Lifetime caps on insurance benefits are hitting many patients, and laws are being pushed in dozens of states to get wider coverage of cancer drugs. In Quincy, Mass., 30-year-old grad student Thea Showstack testified for one such law after pharmacists said her first cancer prescription exceeded her student insurance limit. "They said 'OK, that will be $1,900,' " she said. "I was absolutely panicked." The federal health care law forbids such caps on plans issued or renewed Sept. 23 or later.
Tens of thousands of people are seeking help from drug companies and charities that provide free medicines or cover copays for low-income patients. Genentech's aid to patients has risen in each of the last three years, and the company says nearly 85 percent of Americans earn less than $100,000, making them potentially eligible for help if no other programs like Medicaid will pay.
Doctors and insurers increasingly are doing the cruel math that many cancer patients want to avoid, and questioning how much small improvements in survival are worth. A recent editorial in a medical journal asked whether the extra 11 weeks that Genentech's Herceptin buys for stomach cancer patients justified the $21,500 cost.
Doctors also have questioned the value of Genentech's Tarceva for pancreatic cancer. The $4,000-a-month drug won approval by boosting median survival by a mere 12 days. Here's how to think about this cost: People who added Tarceva to standard chemotherapy lived nearly 61/2 months, versus six months for those on chemo alone. So the Tarceva folks spent more than $24,000 to get those extra 12 days.
When is a drug considered cost-effective?
The most widely quoted figure is $50,000 for a year of life, "though it has been that for decades — never really adjusted — and not written in stone," said Dr. Harlan Krumholz, a Yale University expert on health care costs.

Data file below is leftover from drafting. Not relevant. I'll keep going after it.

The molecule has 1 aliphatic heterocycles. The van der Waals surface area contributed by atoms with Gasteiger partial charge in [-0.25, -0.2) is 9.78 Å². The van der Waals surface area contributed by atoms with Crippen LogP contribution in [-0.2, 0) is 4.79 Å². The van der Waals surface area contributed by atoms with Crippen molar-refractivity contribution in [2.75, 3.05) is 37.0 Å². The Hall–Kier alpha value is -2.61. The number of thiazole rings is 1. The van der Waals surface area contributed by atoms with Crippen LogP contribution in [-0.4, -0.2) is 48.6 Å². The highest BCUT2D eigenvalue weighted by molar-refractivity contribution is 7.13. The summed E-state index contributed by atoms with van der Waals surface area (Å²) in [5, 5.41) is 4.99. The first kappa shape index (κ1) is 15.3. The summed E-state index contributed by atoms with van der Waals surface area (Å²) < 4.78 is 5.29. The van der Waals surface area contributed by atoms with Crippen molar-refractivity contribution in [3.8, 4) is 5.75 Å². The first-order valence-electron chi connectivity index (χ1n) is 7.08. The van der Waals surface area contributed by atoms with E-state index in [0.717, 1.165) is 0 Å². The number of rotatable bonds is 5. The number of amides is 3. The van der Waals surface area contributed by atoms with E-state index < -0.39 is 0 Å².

Many cancer drugs are way over that mark. Estimates of the cost of a year of life gained for lung cancer patients on Erbitux range from $300,000 to as much as $800,000, said Dr. Len Lichtenfeld, the American Cancer Society's deputy chief medical officer.
Higher costs seem to be more accepted for cancer treatment than for other illnesses, but there's no rule on how much is too much, he said.
Insurers usually are the ones to decide, and they typically pay if Medicare pays. Medicare usually pays if the federal Food and Drug Administration has approved the use.
"Insurance sort of isolates you from the cost of health care," and if people lose coverage, they often discover they can't afford their medicines, said Dr. Alan Venook, a cancer specialist at the University of California, San Francisco. He wrote in the New England Journal in August about three of his patients who stopped taking or cut back on Gleevec because of economic hardship.
Two of the three now are getting the drug from its maker, Novartis AG, which like most pharmaceutical companies has a program for low-income patients. About 5,000 patients got help for Gleevec last year, said Novartis spokesman Geoffrey Cook.
"We have seen a steady increase in requests over the past few years" as the economy worsened, he said.
Showstack, whose leukemia was diagnosed last year, gets Gleevec from Novartis. The dose she's on now would cost $50,000 a year.
"I'm not actually sure that I know anyone who could afford it," she said.
Gleevec's cost is easier to justify, many say, because it keeps people alive indefinitely — a virtual cure. About 2,300 Americans died each year of Showstack's form of leukemia before Gleevec came on the market; only 470 did last year.
"I don't think we quibble with a drug that buys people magical quality of life for years," said Venook.
It's unclear whether Provenge will ever do that — it needs to be tested in men with earlier stages of prostate cancer, doctors say. So far, it has only been tried and approved for men with incurable disease who have stopped responding to hormone therapy. On average, it gave them four months more, though for some, it extended survival by a year or more.
Until it shows wider promise, enthusiasm will be tepid, said Dr. Elizabeth Plimack, a prostate specialist at the Fox Chase Cancer Center in Philadelphia.
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